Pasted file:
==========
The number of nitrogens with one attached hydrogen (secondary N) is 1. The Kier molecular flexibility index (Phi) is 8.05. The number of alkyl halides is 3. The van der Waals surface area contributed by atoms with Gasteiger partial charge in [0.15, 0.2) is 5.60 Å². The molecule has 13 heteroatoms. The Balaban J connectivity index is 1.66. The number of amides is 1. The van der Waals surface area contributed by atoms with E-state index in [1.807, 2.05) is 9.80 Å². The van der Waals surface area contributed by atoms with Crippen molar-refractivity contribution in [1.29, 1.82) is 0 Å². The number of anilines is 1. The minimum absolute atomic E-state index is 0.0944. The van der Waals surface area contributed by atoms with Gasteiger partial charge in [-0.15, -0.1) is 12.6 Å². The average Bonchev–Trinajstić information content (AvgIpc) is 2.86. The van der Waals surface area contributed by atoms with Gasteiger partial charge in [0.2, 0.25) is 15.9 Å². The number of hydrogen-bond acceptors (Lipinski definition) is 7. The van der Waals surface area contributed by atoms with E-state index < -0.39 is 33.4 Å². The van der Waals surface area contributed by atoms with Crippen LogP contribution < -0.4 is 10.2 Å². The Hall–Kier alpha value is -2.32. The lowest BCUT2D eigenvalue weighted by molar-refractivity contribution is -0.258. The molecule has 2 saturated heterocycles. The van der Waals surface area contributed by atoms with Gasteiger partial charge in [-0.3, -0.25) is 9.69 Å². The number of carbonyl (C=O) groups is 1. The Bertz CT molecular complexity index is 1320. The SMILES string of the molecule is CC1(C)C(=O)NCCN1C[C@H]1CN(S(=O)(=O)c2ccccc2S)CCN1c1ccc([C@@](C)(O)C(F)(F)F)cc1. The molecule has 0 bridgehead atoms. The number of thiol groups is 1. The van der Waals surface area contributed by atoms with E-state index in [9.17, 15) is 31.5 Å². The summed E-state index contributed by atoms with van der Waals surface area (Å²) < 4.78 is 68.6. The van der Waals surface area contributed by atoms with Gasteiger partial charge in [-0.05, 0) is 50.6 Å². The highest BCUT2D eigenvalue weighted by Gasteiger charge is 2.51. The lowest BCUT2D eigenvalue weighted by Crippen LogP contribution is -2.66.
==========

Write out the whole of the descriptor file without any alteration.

The number of nitrogens with one attached hydrogen (secondary N) is 1. The Kier molecular flexibility index (Phi) is 8.05. The number of alkyl halides is 3. The van der Waals surface area contributed by atoms with Gasteiger partial charge in [0.15, 0.2) is 5.60 Å². The molecule has 13 heteroatoms. The Balaban J connectivity index is 1.66. The number of amides is 1. The van der Waals surface area contributed by atoms with E-state index in [1.807, 2.05) is 9.80 Å². The van der Waals surface area contributed by atoms with Crippen molar-refractivity contribution in [1.29, 1.82) is 0 Å². The number of anilines is 1. The minimum absolute atomic E-state index is 0.0944. The van der Waals surface area contributed by atoms with Gasteiger partial charge in [-0.15, -0.1) is 12.6 Å². The average Bonchev–Trinajstić information content (AvgIpc) is 2.86. The van der Waals surface area contributed by atoms with Gasteiger partial charge in [0.2, 0.25) is 15.9 Å². The number of hydrogen-bond acceptors (Lipinski definition) is 7. The van der Waals surface area contributed by atoms with E-state index < -0.39 is 33.4 Å². The van der Waals surface area contributed by atoms with Crippen LogP contribution < -0.4 is 10.2 Å². The Hall–Kier alpha value is -2.32. The lowest BCUT2D eigenvalue weighted by molar-refractivity contribution is -0.258. The molecule has 2 saturated heterocycles. The van der Waals surface area contributed by atoms with Gasteiger partial charge in [-0.3, -0.25) is 9.69 Å². The number of carbonyl (C=O) groups is 1. The Bertz CT molecular complexity index is 1320. The SMILES string of the molecule is CC1(C)C(=O)NCCN1C[C@H]1CN(S(=O)(=O)c2ccccc2S)CCN1c1ccc([C@@](C)(O)C(F)(F)F)cc1. The molecule has 0 bridgehead atoms. The number of thiol groups is 1. The van der Waals surface area contributed by atoms with E-state index in [9.17, 15) is 31.5 Å². The summed E-state index contributed by atoms with van der Waals surface area (Å²) < 4.78 is 68.6. The van der Waals surface area contributed by atoms with Gasteiger partial charge in [-0.05, 0) is 50.6 Å². The highest BCUT2D eigenvalue weighted by Gasteiger charge is 2.51. The lowest BCUT2D eigenvalue weighted by Crippen LogP contribution is -2.66.